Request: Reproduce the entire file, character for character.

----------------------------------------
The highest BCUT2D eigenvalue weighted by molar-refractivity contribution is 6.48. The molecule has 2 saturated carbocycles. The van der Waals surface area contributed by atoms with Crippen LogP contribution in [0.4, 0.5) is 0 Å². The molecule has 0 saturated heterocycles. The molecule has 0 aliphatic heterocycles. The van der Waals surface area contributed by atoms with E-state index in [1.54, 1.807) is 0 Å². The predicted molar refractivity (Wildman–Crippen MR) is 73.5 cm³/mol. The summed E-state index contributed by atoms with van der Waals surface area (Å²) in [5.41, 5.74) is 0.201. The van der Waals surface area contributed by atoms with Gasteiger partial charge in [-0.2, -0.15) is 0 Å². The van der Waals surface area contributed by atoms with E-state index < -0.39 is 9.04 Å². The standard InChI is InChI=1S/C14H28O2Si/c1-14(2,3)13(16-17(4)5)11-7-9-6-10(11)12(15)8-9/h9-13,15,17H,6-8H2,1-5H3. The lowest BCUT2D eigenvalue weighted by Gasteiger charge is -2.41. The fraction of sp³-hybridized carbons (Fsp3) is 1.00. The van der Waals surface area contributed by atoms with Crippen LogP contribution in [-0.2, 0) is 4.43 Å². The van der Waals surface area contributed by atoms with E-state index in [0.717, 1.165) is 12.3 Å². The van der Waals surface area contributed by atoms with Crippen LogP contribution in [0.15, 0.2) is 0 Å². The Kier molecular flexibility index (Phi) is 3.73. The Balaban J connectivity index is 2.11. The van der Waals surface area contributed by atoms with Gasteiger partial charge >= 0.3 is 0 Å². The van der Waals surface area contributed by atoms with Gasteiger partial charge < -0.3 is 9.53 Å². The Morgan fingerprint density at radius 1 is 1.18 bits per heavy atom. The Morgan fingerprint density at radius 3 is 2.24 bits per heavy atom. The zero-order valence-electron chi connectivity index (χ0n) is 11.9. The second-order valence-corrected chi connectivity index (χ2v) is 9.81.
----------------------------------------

The highest BCUT2D eigenvalue weighted by molar-refractivity contribution is 6.48. The molecule has 2 saturated carbocycles. The van der Waals surface area contributed by atoms with Crippen LogP contribution in [0.4, 0.5) is 0 Å². The molecule has 0 saturated heterocycles. The molecule has 0 aliphatic heterocycles. The van der Waals surface area contributed by atoms with E-state index in [1.54, 1.807) is 0 Å². The predicted molar refractivity (Wildman–Crippen MR) is 73.5 cm³/mol. The summed E-state index contributed by atoms with van der Waals surface area (Å²) in [5.41, 5.74) is 0.201. The van der Waals surface area contributed by atoms with Gasteiger partial charge in [-0.2, -0.15) is 0 Å². The van der Waals surface area contributed by atoms with E-state index < -0.39 is 9.04 Å². The standard InChI is InChI=1S/C14H28O2Si/c1-14(2,3)13(16-17(4)5)11-7-9-6-10(11)12(15)8-9/h9-13,15,17H,6-8H2,1-5H3. The lowest BCUT2D eigenvalue weighted by Gasteiger charge is -2.41. The fraction of sp³-hybridized carbons (Fsp3) is 1.00. The van der Waals surface area contributed by atoms with Crippen LogP contribution in [-0.2, 0) is 4.43 Å². The van der Waals surface area contributed by atoms with E-state index in [0.717, 1.165) is 12.3 Å². The van der Waals surface area contributed by atoms with Crippen LogP contribution in [0.15, 0.2) is 0 Å². The Kier molecular flexibility index (Phi) is 3.73. The Balaban J connectivity index is 2.11. The van der Waals surface area contributed by atoms with Gasteiger partial charge >= 0.3 is 0 Å². The van der Waals surface area contributed by atoms with Gasteiger partial charge < -0.3 is 9.53 Å². The Morgan fingerprint density at radius 1 is 1.18 bits per heavy atom. The Morgan fingerprint density at radius 3 is 2.24 bits per heavy atom. The zero-order valence-electron chi connectivity index (χ0n) is 11.9. The second-order valence-corrected chi connectivity index (χ2v) is 9.81.